The case against the former CEO in a Polish limited liability company collapsed yesterday as the Court of Appeal in Warsaw dismissed the claims of the creditors. This brought an end to the four-and-a- half year proceedings. Filip Kowalczyk, who is representing the former CEO, said “ it was deeply shocking that he’d been dragged through this for four years of his life, only for to win the case yesterday.” The yesterday’s verdict of the Court of Appeal is a major milestone in the history of Polish courts deciding on the personal liability protection granted to directors and officers as human individuals.
The CEO in a Polish limited liability company, who did not file for bankruptcy on time is personally liable for the company’s debts, if only the enforcement against the company turns out to be ineffective. This liability is almost automatic which is unique comparing with other jurisdictions. This results from Art. 299 of the Commercial Code which says that if the enforcement against the company turns out to be ineffective, the members of the board are jointly and severally liable for the company’s debts. So, if the company has no assets and no money, each of the company’s creditor is allowed to sue the CEO for the unpaid debt together with interests and the costs of enforcement proceedings.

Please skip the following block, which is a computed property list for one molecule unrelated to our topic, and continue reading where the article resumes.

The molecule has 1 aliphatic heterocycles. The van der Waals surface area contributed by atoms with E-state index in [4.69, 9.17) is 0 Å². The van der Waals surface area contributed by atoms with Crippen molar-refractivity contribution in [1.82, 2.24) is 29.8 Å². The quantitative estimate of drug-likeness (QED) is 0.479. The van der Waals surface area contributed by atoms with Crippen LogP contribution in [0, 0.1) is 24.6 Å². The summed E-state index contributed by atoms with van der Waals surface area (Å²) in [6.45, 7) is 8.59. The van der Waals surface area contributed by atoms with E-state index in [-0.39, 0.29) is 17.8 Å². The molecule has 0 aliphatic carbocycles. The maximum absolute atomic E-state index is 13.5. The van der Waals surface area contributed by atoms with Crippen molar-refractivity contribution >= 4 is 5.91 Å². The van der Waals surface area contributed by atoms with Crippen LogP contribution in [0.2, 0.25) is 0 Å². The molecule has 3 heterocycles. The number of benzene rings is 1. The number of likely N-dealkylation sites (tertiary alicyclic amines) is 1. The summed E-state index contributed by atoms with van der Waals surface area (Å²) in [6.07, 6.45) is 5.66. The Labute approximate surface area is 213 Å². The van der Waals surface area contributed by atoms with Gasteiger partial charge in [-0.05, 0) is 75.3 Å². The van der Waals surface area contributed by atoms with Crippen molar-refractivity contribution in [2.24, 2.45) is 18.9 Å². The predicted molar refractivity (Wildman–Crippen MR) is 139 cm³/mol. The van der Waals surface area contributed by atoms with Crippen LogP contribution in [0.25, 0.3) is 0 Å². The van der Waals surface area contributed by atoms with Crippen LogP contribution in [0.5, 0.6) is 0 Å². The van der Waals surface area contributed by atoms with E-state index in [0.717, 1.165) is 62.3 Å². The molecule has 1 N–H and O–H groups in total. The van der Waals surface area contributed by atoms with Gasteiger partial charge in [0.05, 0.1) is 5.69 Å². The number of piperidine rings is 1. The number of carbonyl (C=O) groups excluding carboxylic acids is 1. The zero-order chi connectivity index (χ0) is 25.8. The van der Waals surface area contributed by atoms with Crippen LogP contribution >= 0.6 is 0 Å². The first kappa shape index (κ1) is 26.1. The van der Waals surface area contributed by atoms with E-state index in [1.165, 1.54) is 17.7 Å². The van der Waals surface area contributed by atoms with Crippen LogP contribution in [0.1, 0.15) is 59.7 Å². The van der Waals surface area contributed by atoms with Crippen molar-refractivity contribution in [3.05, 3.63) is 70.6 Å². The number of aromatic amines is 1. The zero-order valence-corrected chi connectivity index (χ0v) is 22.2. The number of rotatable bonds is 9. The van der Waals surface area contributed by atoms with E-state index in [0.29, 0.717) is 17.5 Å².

The CEO will not be held liable for the company’s debts if he can prove that:
    • he filed petition for bankruptcy on time (within 30 days from the moment the company became insolvent) or
    • the claim should not be pursued at all (e.g. it is time-barred) or
    • the creditor did not incur any damage (i.e. that even if the petition for bankruptcy was filed on time, the creditor would not have been able to receive any money).
What is really interesting is that the only thing which the creditor (acting as a plaintiff) has to prove in the proceedings against the CEO is that the enforcement against the company was ineffective. Normally in civil cases, the plaintiff has the burden of proving his case by presenting evidence but in the case of personal liability of directors - it is the other way round. It is the CEO who has the burden of proving his case if he wants to exonerate himself.

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